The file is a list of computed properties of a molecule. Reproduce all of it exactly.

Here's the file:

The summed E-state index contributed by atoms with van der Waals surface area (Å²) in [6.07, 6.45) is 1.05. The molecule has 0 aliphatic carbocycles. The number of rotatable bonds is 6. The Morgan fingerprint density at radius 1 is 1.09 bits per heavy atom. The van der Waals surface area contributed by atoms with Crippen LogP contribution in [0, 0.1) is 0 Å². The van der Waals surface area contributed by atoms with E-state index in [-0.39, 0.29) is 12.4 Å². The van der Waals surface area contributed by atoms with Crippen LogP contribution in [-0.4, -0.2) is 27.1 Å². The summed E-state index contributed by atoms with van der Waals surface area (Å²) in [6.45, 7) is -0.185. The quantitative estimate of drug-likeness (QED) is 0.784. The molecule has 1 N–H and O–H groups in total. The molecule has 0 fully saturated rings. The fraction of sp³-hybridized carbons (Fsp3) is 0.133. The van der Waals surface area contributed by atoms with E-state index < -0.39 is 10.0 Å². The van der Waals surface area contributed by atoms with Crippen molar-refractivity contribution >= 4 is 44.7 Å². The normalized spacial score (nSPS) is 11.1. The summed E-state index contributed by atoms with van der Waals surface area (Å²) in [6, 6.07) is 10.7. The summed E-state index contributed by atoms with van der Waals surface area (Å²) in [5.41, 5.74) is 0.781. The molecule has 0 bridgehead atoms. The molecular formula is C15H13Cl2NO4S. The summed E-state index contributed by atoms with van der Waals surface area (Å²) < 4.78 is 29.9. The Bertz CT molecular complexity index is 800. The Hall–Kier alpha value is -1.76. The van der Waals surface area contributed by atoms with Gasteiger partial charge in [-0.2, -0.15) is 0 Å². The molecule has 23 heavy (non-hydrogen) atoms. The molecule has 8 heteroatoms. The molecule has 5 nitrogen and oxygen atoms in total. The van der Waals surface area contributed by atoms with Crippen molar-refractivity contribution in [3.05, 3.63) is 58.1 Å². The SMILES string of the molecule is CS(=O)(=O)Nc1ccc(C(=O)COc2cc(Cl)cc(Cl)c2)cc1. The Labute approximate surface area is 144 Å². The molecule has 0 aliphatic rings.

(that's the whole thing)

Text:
The summed E-state index contributed by atoms with van der Waals surface area (Å²) in [6.07, 6.45) is 1.05. The molecule has 0 aliphatic carbocycles. The number of rotatable bonds is 6. The Morgan fingerprint density at radius 1 is 1.09 bits per heavy atom. The van der Waals surface area contributed by atoms with Crippen LogP contribution in [0, 0.1) is 0 Å². The van der Waals surface area contributed by atoms with E-state index in [-0.39, 0.29) is 12.4 Å². The van der Waals surface area contributed by atoms with Crippen LogP contribution in [-0.4, -0.2) is 27.1 Å². The summed E-state index contributed by atoms with van der Waals surface area (Å²) in [6.45, 7) is -0.185. The quantitative estimate of drug-likeness (QED) is 0.784. The molecule has 1 N–H and O–H groups in total. The molecule has 0 fully saturated rings. The fraction of sp³-hybridized carbons (Fsp3) is 0.133. The van der Waals surface area contributed by atoms with E-state index < -0.39 is 10.0 Å². The van der Waals surface area contributed by atoms with Crippen molar-refractivity contribution >= 4 is 44.7 Å². The normalized spacial score (nSPS) is 11.1. The summed E-state index contributed by atoms with van der Waals surface area (Å²) in [6, 6.07) is 10.7. The summed E-state index contributed by atoms with van der Waals surface area (Å²) in [5.41, 5.74) is 0.781. The molecule has 0 bridgehead atoms. The molecular formula is C15H13Cl2NO4S. The summed E-state index contributed by atoms with van der Waals surface area (Å²) < 4.78 is 29.9. The Bertz CT molecular complexity index is 800. The Hall–Kier alpha value is -1.76. The van der Waals surface area contributed by atoms with Gasteiger partial charge in [-0.2, -0.15) is 0 Å². The molecule has 23 heavy (non-hydrogen) atoms. The molecule has 8 heteroatoms. The molecule has 5 nitrogen and oxygen atoms in total. The van der Waals surface area contributed by atoms with Crippen molar-refractivity contribution in [3.05, 3.63) is 58.1 Å². The SMILES string of the molecule is CS(=O)(=O)Nc1ccc(C(=O)COc2cc(Cl)cc(Cl)c2)cc1. The Labute approximate surface area is 144 Å². The molecule has 0 aliphatic rings.